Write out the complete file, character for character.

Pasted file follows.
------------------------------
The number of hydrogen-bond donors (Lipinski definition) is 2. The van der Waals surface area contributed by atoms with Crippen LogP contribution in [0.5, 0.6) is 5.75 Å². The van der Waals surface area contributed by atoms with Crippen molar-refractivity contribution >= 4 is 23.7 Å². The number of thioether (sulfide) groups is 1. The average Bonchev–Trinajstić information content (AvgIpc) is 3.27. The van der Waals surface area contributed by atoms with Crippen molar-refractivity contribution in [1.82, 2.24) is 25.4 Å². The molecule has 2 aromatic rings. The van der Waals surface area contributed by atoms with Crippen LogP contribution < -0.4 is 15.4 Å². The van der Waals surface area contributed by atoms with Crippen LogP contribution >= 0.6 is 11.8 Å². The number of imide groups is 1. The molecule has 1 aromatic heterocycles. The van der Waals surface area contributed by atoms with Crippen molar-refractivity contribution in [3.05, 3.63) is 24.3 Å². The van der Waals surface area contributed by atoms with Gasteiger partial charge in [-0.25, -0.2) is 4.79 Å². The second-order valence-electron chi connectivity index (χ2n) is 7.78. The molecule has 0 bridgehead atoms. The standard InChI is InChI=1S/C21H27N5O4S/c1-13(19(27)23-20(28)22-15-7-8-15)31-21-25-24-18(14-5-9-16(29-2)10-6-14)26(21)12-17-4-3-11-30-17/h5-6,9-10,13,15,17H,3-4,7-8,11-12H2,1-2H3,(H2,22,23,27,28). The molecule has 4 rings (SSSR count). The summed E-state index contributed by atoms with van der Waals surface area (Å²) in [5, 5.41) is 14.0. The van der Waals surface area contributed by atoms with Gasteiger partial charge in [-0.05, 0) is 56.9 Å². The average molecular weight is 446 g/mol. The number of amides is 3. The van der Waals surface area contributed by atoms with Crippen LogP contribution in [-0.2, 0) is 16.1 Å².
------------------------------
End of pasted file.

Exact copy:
The number of hydrogen-bond donors (Lipinski definition) is 2. The van der Waals surface area contributed by atoms with Crippen LogP contribution in [0.5, 0.6) is 5.75 Å². The van der Waals surface area contributed by atoms with Crippen molar-refractivity contribution >= 4 is 23.7 Å². The number of thioether (sulfide) groups is 1. The average Bonchev–Trinajstić information content (AvgIpc) is 3.27. The van der Waals surface area contributed by atoms with Crippen molar-refractivity contribution in [1.82, 2.24) is 25.4 Å². The molecule has 2 aromatic rings. The van der Waals surface area contributed by atoms with Crippen LogP contribution < -0.4 is 15.4 Å². The van der Waals surface area contributed by atoms with Crippen LogP contribution >= 0.6 is 11.8 Å². The number of imide groups is 1. The molecule has 1 aromatic heterocycles. The van der Waals surface area contributed by atoms with Crippen molar-refractivity contribution in [3.05, 3.63) is 24.3 Å². The van der Waals surface area contributed by atoms with Gasteiger partial charge in [-0.25, -0.2) is 4.79 Å². The second-order valence-electron chi connectivity index (χ2n) is 7.78. The molecule has 0 bridgehead atoms. The standard InChI is InChI=1S/C21H27N5O4S/c1-13(19(27)23-20(28)22-15-7-8-15)31-21-25-24-18(14-5-9-16(29-2)10-6-14)26(21)12-17-4-3-11-30-17/h5-6,9-10,13,15,17H,3-4,7-8,11-12H2,1-2H3,(H2,22,23,27,28). The molecule has 4 rings (SSSR count). The summed E-state index contributed by atoms with van der Waals surface area (Å²) in [5, 5.41) is 14.0. The van der Waals surface area contributed by atoms with Gasteiger partial charge in [-0.05, 0) is 56.9 Å². The average molecular weight is 446 g/mol. The number of amides is 3. The van der Waals surface area contributed by atoms with Crippen LogP contribution in [-0.2, 0) is 16.1 Å².